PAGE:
Dr. Ian Webster and his Project Navigator staff, appeared on the scene, and have helped Hinkley residents understand the technical gobbledygook. And Dr. Izbicki is conducting a study that will help resolve disputes about where chromium VI came from and what may not be caused by PG&E.
Over a year ago, Lahontan began to develop this Cleanup and Abatement Order (CAO). We held several workshops. The Board received hundreds of pages of comments and listened to hours of debate. We have thought deeply about all we have read and heard. And I believe we have tried to devise a CAO that is in the best interest of the Hinkley community.
By adopting this Cleanup and Abatement Order, we are at a significant turning point. For the first time in 28 years, a comprehensive clean up order is in place.
Now PG&E is responsible for doing the work. And Lahontan is responsible for holding PG&E accountable.
What we know about the plume will change as it gets cleaned up, as technology improves, and as we learn from new studies such as Dr. Izbicki’s.
Today we start to write a new story for Hinkley. Up to this point we all have had our roles to play. The success of this order depends on whether we pull together to help Hinkley heal. This calls for each one of us to think about what we can do to promote healing. Each of us can examine our assumptions about what we think is true. Each of us can let go of old baggage. Each of us can give other people the benefit of the doubt. Each of us can be careful what we say about each other.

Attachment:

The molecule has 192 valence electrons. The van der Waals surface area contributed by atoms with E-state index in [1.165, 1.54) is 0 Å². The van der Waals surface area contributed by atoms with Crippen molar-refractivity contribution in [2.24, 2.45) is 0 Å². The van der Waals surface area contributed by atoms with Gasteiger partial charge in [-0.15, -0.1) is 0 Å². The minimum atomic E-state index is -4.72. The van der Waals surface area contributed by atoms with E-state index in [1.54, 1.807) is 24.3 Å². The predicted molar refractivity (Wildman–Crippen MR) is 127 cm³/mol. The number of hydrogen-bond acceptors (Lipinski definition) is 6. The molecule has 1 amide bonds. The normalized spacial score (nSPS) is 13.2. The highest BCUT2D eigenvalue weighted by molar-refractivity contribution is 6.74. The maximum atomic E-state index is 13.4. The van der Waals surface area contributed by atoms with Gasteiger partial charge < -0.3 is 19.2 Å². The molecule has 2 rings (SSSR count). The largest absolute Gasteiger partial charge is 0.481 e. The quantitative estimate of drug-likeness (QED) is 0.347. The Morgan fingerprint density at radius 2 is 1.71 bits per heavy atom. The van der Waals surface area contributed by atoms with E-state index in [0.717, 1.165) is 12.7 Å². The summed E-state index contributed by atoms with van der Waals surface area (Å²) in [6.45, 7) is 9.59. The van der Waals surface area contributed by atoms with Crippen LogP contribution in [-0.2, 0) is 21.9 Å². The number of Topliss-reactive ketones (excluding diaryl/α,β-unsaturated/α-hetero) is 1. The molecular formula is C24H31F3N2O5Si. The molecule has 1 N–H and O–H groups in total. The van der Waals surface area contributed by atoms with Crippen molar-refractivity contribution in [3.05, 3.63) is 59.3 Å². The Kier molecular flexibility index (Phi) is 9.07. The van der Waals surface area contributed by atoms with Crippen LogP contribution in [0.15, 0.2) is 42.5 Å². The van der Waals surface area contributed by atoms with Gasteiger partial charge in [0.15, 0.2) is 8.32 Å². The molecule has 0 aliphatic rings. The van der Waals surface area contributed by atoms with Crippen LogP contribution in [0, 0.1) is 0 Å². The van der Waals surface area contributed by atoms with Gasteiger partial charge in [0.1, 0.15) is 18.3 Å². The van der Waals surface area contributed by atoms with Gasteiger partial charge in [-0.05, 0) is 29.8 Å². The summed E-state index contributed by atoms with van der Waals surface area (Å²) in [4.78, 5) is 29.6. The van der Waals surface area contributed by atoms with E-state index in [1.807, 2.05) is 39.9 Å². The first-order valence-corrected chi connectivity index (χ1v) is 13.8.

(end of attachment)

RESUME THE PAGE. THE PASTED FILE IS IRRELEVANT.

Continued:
In my opinion, PG&E owes Hinkley more than to simply clean up the chromium VI. It also needs to help the people of Hinkley rebuild their community. Of course, the Lahontan Board has no authority to tell PG&E what to do other than to clean up the pollution. But, in my opinion, PG&E must not only consider its shareholders when it decides what to do with the land and water rights it owns here. It must also consider the welfare of Hinkley residents.
One of the things the rest of us can do is to let PG&E take off the black hat. Hinkley will not be healed until PG&E is once again viewed as a good neighbor and a source of good jobs. It will take time, of course, to rebuild trust in PG&E, but that is a goal to work toward. PG&E can affect how quickly we reach that goal by what choices it makes.
In law school you learn about different theories of justice. The purpose of retributive justice is to punish the offender. The purpose of procedural justice is to treat affected parties fairly. The purpose of distributive justice is to allocate resources fairly. And the purpose of restorative justice is to repair relationships and undo harm.
When I look at the history of Hinkley, PG&E and Lahontan, I see examples of retributive, procedural, and distributive justice. But I do not see many examples of restorative justice. Going forward I hope we will focus more on restorative justice. How can we heal the harm that has been done? How can we mend frayed relationships and rebuild trust? Now is the time to let the healing begin.
Statement by Amy Horne, PhD
California Regional Water Quality Control Board, Lahontan Region